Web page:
Why the President Is Still a Heavy Favorite on the Prediction Markets

Today I received a rather frantic email from a Democrat:
I am SCARED! What is going on with all those polls. Really? Obama’s debate performance was crap but how could it change so drastically!?

It's true, I hadn't written much recently, but I wanted to see how the polls were shaking out and it wasn't clear that any of the fundamentals had changed.  Still, I suppose I should at least blog on what others are writing, namely that Obama is still heavily favored by those who have money on the line:

[S]tart adding up electoral votes until you hit 270. You’re going to find a pivot state: a state that if Obama holds he wins and that if Romney can reach he wins, and that state has been Ohio for virtually the entire election cycle. It means that if Romney can get all the states up to that point, he can win this election. But that includes Florida and Virginia on top of Ohio and those are three big hurdles and that means on the flip [side] that all Obama has had to do is hold one of those states. Just one of those main three states, and that's what's been giving him that edge this entire time.

People always ask me, "Well, how would prediction markets do if there weren't these polls? Are they just regurgitating these polls?" And the answer is, prediction markets do quite well, thank you. And we can tell that because prediction markets existed prior to polling. Standard polling that we know and love started in 1936 with George Gallup. And two great researchers, Koleman Strumpf and Paul Rhode, wrote a paper showing the history of prediction markets from the late 19th century up through that time and how they were incredibly effective in predicting elections. In 1916, around $200 million in today's dollars were exchanged on prediction markets on that election. That's a lot of money.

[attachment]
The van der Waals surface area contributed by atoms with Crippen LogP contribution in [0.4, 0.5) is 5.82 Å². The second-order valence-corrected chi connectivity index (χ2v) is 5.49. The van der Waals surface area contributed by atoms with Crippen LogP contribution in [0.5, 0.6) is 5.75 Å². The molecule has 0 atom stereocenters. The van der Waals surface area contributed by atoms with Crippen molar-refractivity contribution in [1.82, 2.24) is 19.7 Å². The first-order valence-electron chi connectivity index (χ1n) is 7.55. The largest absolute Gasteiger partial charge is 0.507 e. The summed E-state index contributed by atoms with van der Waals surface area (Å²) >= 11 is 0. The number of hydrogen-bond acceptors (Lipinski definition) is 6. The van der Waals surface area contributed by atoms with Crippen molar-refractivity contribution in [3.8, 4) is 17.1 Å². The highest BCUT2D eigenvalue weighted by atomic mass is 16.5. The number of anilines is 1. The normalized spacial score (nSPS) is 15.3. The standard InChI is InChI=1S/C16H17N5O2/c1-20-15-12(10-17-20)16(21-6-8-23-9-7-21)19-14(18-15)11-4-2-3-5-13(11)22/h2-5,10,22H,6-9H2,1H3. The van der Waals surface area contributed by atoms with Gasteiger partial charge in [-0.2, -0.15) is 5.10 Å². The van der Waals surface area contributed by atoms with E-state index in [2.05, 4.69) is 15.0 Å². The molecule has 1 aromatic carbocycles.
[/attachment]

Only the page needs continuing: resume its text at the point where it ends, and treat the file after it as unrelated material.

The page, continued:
PS: So in 1916 Woodrow Wilson beat Charles Evans Hughes and $200 million in today's dollars was bet on that election alone?

DR: Yes. Back in the day they were actually some of the most traded stocks on Wall Street, predictions on elections every four years, and they did great.

PS P.S.: If you want to follow the presidential race on the prediction markets yourself, here are three links: Intrade; Betfair, where to translate odds like 1.47 into a percentage, you divide 1.47 into 1 (about 68%); and finally IEM — the Iowa Electronic Markets, where the current odds are in the two boxes on the lower right; Obama, above; Romney, below. Be advised, though, that Intrade and Betfair represent wagering on who becomes President. IEM betting is on who wins the popular vote.

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